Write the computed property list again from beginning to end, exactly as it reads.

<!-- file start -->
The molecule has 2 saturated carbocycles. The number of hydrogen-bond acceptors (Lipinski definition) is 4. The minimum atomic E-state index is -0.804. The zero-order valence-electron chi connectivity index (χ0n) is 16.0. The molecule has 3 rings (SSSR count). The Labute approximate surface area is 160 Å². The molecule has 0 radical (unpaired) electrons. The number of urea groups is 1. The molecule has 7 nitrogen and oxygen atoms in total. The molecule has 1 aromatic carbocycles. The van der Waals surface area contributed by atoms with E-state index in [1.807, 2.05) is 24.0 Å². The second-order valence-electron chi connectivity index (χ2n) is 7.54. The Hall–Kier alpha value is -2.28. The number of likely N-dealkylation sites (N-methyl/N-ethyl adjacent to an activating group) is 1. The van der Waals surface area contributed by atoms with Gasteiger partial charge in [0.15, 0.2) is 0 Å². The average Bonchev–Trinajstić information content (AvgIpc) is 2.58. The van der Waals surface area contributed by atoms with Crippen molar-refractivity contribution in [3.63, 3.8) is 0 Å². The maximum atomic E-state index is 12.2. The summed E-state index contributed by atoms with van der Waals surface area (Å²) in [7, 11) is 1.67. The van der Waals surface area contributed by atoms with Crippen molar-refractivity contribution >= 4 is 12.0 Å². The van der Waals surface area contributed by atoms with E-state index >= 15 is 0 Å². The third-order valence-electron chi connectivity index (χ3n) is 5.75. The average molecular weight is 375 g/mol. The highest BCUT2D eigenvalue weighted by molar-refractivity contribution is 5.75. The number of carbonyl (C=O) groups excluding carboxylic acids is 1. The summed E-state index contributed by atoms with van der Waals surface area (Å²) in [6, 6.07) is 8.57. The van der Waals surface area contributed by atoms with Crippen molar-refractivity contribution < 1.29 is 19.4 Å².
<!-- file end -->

The molecule has 2 saturated carbocycles. The number of hydrogen-bond acceptors (Lipinski definition) is 4. The minimum atomic E-state index is -0.804. The zero-order valence-electron chi connectivity index (χ0n) is 16.0. The molecule has 3 rings (SSSR count). The Labute approximate surface area is 160 Å². The molecule has 0 radical (unpaired) electrons. The number of urea groups is 1. The molecule has 7 nitrogen and oxygen atoms in total. The molecule has 1 aromatic carbocycles. The van der Waals surface area contributed by atoms with E-state index in [1.807, 2.05) is 24.0 Å². The second-order valence-electron chi connectivity index (χ2n) is 7.54. The Hall–Kier alpha value is -2.28. The number of likely N-dealkylation sites (N-methyl/N-ethyl adjacent to an activating group) is 1. The van der Waals surface area contributed by atoms with Gasteiger partial charge in [0.15, 0.2) is 0 Å². The average Bonchev–Trinajstić information content (AvgIpc) is 2.58. The van der Waals surface area contributed by atoms with Crippen molar-refractivity contribution in [3.63, 3.8) is 0 Å². The maximum atomic E-state index is 12.2. The summed E-state index contributed by atoms with van der Waals surface area (Å²) in [7, 11) is 1.67. The van der Waals surface area contributed by atoms with Crippen molar-refractivity contribution >= 4 is 12.0 Å². The van der Waals surface area contributed by atoms with E-state index >= 15 is 0 Å². The third-order valence-electron chi connectivity index (χ3n) is 5.75. The average molecular weight is 375 g/mol. The highest BCUT2D eigenvalue weighted by molar-refractivity contribution is 5.75. The number of carbonyl (C=O) groups excluding carboxylic acids is 1. The summed E-state index contributed by atoms with van der Waals surface area (Å²) in [6, 6.07) is 8.57. The van der Waals surface area contributed by atoms with Crippen molar-refractivity contribution < 1.29 is 19.4 Å².